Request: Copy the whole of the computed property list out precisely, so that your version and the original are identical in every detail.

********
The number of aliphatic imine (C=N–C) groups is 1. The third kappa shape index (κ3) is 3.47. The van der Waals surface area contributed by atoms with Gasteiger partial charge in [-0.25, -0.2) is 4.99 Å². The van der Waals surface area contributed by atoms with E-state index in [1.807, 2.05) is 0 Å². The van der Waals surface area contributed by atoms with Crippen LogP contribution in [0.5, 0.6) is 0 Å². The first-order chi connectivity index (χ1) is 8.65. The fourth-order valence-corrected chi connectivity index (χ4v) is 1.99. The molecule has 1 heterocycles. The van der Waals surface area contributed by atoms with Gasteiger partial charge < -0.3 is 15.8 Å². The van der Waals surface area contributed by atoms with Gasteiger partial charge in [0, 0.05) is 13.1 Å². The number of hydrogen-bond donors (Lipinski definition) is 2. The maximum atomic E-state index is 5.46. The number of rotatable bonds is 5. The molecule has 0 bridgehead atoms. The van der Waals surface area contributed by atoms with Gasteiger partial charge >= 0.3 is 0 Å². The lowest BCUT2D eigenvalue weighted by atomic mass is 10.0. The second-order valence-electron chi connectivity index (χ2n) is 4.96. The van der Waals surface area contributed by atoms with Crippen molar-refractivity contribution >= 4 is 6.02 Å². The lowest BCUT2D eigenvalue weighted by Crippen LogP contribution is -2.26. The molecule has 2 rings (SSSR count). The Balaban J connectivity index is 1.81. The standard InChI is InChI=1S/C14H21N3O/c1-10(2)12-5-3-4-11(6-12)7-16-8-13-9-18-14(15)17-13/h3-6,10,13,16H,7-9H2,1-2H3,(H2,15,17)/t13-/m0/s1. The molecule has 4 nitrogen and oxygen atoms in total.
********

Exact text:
The number of aliphatic imine (C=N–C) groups is 1. The third kappa shape index (κ3) is 3.47. The van der Waals surface area contributed by atoms with Gasteiger partial charge in [-0.25, -0.2) is 4.99 Å². The van der Waals surface area contributed by atoms with E-state index in [1.807, 2.05) is 0 Å². The van der Waals surface area contributed by atoms with Crippen LogP contribution in [0.5, 0.6) is 0 Å². The first-order chi connectivity index (χ1) is 8.65. The fourth-order valence-corrected chi connectivity index (χ4v) is 1.99. The molecule has 1 heterocycles. The van der Waals surface area contributed by atoms with Gasteiger partial charge < -0.3 is 15.8 Å². The van der Waals surface area contributed by atoms with Gasteiger partial charge in [0, 0.05) is 13.1 Å². The number of hydrogen-bond donors (Lipinski definition) is 2. The maximum atomic E-state index is 5.46. The number of rotatable bonds is 5. The molecule has 0 bridgehead atoms. The van der Waals surface area contributed by atoms with Gasteiger partial charge >= 0.3 is 0 Å². The lowest BCUT2D eigenvalue weighted by atomic mass is 10.0. The second-order valence-electron chi connectivity index (χ2n) is 4.96. The van der Waals surface area contributed by atoms with Crippen molar-refractivity contribution >= 4 is 6.02 Å². The lowest BCUT2D eigenvalue weighted by Crippen LogP contribution is -2.26. The molecule has 2 rings (SSSR count). The Balaban J connectivity index is 1.81. The standard InChI is InChI=1S/C14H21N3O/c1-10(2)12-5-3-4-11(6-12)7-16-8-13-9-18-14(15)17-13/h3-6,10,13,16H,7-9H2,1-2H3,(H2,15,17)/t13-/m0/s1. The molecule has 4 nitrogen and oxygen atoms in total.